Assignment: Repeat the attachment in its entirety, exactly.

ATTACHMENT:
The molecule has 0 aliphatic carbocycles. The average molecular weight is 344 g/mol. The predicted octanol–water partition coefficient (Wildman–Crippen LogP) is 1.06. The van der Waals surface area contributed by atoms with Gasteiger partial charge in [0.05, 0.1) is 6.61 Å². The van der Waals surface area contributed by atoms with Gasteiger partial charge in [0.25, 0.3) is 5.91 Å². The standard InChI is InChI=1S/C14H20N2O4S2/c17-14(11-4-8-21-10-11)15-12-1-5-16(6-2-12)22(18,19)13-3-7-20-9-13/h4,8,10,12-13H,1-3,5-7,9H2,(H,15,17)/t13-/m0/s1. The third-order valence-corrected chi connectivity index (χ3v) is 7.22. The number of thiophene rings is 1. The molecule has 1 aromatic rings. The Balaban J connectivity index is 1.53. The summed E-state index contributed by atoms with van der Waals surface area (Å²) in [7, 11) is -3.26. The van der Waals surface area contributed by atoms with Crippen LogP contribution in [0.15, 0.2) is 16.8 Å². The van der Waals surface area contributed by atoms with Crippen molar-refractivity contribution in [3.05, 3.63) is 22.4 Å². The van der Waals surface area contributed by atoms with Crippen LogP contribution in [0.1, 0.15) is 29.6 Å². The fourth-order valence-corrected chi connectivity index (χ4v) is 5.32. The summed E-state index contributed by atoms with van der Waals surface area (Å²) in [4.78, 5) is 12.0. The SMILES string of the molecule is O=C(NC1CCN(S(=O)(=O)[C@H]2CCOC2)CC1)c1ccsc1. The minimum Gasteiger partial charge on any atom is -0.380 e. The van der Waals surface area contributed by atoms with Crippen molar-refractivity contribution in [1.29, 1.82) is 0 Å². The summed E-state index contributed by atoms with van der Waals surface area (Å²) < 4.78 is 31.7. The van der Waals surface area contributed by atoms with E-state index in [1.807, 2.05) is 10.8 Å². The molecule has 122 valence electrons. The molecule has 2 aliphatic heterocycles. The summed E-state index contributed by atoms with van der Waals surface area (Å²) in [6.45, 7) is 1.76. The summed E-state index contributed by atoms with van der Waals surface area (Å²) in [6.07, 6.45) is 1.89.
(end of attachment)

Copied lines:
The molecule has 0 aliphatic carbocycles. The average molecular weight is 344 g/mol. The predicted octanol–water partition coefficient (Wildman–Crippen LogP) is 1.06. The van der Waals surface area contributed by atoms with Gasteiger partial charge in [0.05, 0.1) is 6.61 Å². The van der Waals surface area contributed by atoms with Gasteiger partial charge in [0.25, 0.3) is 5.91 Å². The standard InChI is InChI=1S/C14H20N2O4S2/c17-14(11-4-8-21-10-11)15-12-1-5-16(6-2-12)22(18,19)13-3-7-20-9-13/h4,8,10,12-13H,1-3,5-7,9H2,(H,15,17)/t13-/m0/s1. The third-order valence-corrected chi connectivity index (χ3v) is 7.22. The number of thiophene rings is 1. The molecule has 1 aromatic rings. The Balaban J connectivity index is 1.53. The summed E-state index contributed by atoms with van der Waals surface area (Å²) in [7, 11) is -3.26. The van der Waals surface area contributed by atoms with Crippen LogP contribution in [0.15, 0.2) is 16.8 Å². The van der Waals surface area contributed by atoms with Crippen molar-refractivity contribution in [3.05, 3.63) is 22.4 Å². The van der Waals surface area contributed by atoms with Crippen LogP contribution in [0.1, 0.15) is 29.6 Å². The fourth-order valence-corrected chi connectivity index (χ4v) is 5.32. The summed E-state index contributed by atoms with van der Waals surface area (Å²) in [4.78, 5) is 12.0. The SMILES string of the molecule is O=C(NC1CCN(S(=O)(=O)[C@H]2CCOC2)CC1)c1ccsc1. The minimum Gasteiger partial charge on any atom is -0.380 e. The van der Waals surface area contributed by atoms with Crippen molar-refractivity contribution in [1.29, 1.82) is 0 Å². The summed E-state index contributed by atoms with van der Waals surface area (Å²) < 4.78 is 31.7. The van der Waals surface area contributed by atoms with E-state index in [1.807, 2.05) is 10.8 Å². The molecule has 122 valence electrons. The molecule has 2 aliphatic heterocycles. The summed E-state index contributed by atoms with van der Waals surface area (Å²) in [6.45, 7) is 1.76. The summed E-state index contributed by atoms with van der Waals surface area (Å²) in [6.07, 6.45) is 1.89.